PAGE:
Chain security dilemma shadows Northeast Asia

By Robert A. Manning Source:Global Times Published: 2016-2-24 21:58:01

Illustration: Liu Rui/GT

Is China's sensible goal of maintaining stability in North Korea leading to unintended consequences that pose new challenges to broader stability in Northeast Asia?

North Korea's widely condemned recent nuclear and missile tests have raised tensions and unsettled the geopolitical equilibrium in Northeast Asia.

That is one way to view the unprecedented debate raging in South Korea over whether Seoul needs to acquire its own nuclear weapons. It is what international relations theorists call a "security dilemma" - when one nation's actions to increase its security result in other nations feeling less secure and taking similar measures, it will lead to spiralling tensions.

After each of Pyongyang's three nuclear tests, there have also been surges of popular support for the acquisition of nuclear weapons in South Korea, but they quickly faded. However, the combination of back-to-back nuclear and intercontinental ballistic missile (ICBM) tests, raising the specter of a new threat level, has unnerved many in South Korea more profoundly than before. A recent ASAN Institute poll found that nearly 54 percent of South Koreans - including ruling party Parliamentarians - favored acquiring their own nuclear weapons.

The proliferation of nuclear weapons has been a classic tale of the chain reaction security dilemma since the Soviet Union broke the US nuclear monopoly after WWII. China's concerns over threats to Mao Zedong's revolution led Beijing to acquire nuclear weapons in 1964. After China decisively defeated India in a 1962 border war, Delhi began its own pursuit of the ultimate deterrent. And of course Pakistan was not far behind.

There is a history of South Korean interest in nuclear weapons. After the bitter US defeat in Vietnam, many in Asia doubted the continued US commitment to the region. Then former South Korean president, Park Chung-hee (the current president Park Geun-hye's father), launched a secret effort to build nuclear capabilities in the late 1970s. But Washington discovered the fledgling nuclear program and persuaded Park nuclear weapons would not enhance security and that maintaining the US-South Korea alliance was a better choice.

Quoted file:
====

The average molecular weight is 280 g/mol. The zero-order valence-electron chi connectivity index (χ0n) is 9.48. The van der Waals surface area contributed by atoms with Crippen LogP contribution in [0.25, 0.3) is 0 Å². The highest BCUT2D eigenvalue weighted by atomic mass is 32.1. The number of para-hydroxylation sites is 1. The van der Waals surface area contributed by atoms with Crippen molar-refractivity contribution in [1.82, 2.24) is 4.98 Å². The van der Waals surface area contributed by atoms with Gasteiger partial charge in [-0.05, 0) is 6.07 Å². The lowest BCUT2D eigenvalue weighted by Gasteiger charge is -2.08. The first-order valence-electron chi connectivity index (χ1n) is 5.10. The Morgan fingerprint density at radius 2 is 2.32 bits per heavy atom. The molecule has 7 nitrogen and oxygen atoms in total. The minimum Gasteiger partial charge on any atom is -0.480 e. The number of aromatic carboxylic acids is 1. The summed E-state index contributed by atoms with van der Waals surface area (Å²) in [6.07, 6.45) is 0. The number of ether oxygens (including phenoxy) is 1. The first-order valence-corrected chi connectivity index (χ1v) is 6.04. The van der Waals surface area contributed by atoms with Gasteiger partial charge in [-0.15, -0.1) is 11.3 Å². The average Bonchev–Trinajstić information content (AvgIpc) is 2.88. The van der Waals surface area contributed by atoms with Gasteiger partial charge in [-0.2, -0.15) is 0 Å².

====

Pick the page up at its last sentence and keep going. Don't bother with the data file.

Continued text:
The US nuclear umbrella, extended through its long-standing alliances with South China and Japan, has underpinned stability. But as North Korea moves toward attaining the capability of a nuclear-tipped ICBM that could reach the US, doubts about US extended deterrence have festered across the Asia-Pacific.

These emerging strategic realities have led Japan to make large investments in ballistic missile defenses. Now Seoul is also in talks with Washington about acquiring a THAAD missile defense system which would integrate into the US-Japan defense network.

Beijing argues that citing North Korea is just an excuse for the US to put in place a missile defense system aimed just as much at containing China. Whether that is true or not, it is difficult to tell South Koreans, alarmed at Pyongyang's belligerence, that a North Korea armed with nuclear weapons is not a legitimate threat.

Park has sought to build a strategic partnership with China, and Chinese relations are a strategic priority for Seoul. But many South Koreans have been disappointed at Beijing's heavy pressure on Seoul not to pursue missile defenses, and whether fair or not, have the impression that China seems more upset at Seoul's interest in THAAD than at the outrageous behavior of its defiant ally North Korea.

As host of the now stalled Six-Party Talks on denuclearization, China has led cooperative efforts with South Korea, the US, Russia and Japan. Beijing has supported four UN Security Council resolutions placing sanctions on Pyongyang for its nuclear and missile tests. But now that admirable track record of ongoing cooperation among the major powers in Northeast Asia is at risk.

It does not take much imagination to envision the possible chain of events that would follow if Seoul went nuclear. Would Japan be far behind? How about Taiwan which tried twice in the past, but was blocked by the US? But despite lingering doubts, all prefer US security assurances to the uncertainty of living without them. The Park government rejects the nuclear option.

 The challenge to Seoul, Washington and Beijing is to find new ways to effectively counter and reverse North Korea's nuclear ambitions. The new UN Security Council resolutions with tougher sanctions against North Korea are a good first step. But lowering tensions and enhancing stability in Northeast Asia will require bold and creative measures.

The author is a senior fellow at the Atlantic Council. He served as a member of the US Department of State Policy Planning Staff from 2004-08, and on the National Intelligence Council from 2008-12. Follow him on Twitter @Rmanning4.

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